A new program aimed at providing more access to the legal system in Springfield launches next week. So-called legal kiosks are intended to provide information about free legal services and other resources in both English and Spanish. And, in some locations, people will be able to use the units to appear for virtual court hearings.
Kiosks are about to go up all around Springfield to offer legal help to anyone who needs it and Western New England University’s Center for Social Justice is behind the idea. For the center, it is a way to help people who are economically and technologically disadvantaged when it comes to getting answers to legal questions. Director Ariel Clemmer told Western Mass News this kind of computer station will allow a “greater access to justice.”
Rural residents can have trouble accessing remote court proceedings that proved their value during the Covid-19 pandemic, so advocates are looking to mobile “Justice Buses,” technology kiosks and Starlink satellites to help bridge the digital divide.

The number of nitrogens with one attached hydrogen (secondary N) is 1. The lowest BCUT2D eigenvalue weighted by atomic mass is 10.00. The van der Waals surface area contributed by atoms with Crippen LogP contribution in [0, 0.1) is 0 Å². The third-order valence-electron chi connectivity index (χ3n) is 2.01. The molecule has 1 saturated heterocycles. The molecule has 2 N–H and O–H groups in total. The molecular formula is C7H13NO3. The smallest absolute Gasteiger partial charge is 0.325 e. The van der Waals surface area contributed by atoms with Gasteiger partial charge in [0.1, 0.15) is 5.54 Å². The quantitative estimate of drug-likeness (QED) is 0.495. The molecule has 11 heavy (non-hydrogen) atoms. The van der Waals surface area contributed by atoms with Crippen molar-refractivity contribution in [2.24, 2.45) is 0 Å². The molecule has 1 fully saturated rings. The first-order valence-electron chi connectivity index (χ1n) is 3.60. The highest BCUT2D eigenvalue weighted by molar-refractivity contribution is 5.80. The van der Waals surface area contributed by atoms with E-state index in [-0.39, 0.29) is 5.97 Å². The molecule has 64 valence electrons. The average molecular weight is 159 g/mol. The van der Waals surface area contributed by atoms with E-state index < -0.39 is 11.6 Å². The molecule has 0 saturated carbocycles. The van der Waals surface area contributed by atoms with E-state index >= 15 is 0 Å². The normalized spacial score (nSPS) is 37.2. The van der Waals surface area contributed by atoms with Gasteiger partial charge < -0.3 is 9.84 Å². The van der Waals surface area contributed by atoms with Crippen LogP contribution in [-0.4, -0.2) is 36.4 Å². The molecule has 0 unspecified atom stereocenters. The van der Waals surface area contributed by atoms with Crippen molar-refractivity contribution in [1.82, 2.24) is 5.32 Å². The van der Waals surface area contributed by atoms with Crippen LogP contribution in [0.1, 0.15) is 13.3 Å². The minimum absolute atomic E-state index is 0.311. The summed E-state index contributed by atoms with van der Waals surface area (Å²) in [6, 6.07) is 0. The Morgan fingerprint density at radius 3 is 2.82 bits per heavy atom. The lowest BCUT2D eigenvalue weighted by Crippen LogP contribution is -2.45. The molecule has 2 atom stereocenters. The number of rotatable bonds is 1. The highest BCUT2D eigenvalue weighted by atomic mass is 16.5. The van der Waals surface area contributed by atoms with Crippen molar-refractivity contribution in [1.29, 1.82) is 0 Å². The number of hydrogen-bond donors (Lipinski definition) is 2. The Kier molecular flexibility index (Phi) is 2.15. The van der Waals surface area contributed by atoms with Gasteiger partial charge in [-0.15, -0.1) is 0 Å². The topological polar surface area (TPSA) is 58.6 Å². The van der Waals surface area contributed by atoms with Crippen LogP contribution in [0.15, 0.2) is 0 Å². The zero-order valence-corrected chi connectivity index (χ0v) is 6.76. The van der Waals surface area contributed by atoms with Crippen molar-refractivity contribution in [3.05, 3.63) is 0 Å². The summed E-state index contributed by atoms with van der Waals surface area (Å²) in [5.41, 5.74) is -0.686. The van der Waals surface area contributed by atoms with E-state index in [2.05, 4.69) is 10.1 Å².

Minnesota Legal Aid’s Justice Bus stopped by the Faith in Action Office in Hackensack Aug. 9, during its visits in Cass County. The Justice Bus is a mobile law office bringing Legal Aid’s help to all of the communities it serves by improving access to legal services. Legal Aid provides free civil legal help to seniors and to low-income people.
Thanks to CARES Act funding, Minnesota now has a statewide network of legal kiosks. The COVID-19 pandemic moved much of the legal system virtual, exposing the digital divide as an additional barrier to legal advice and resources.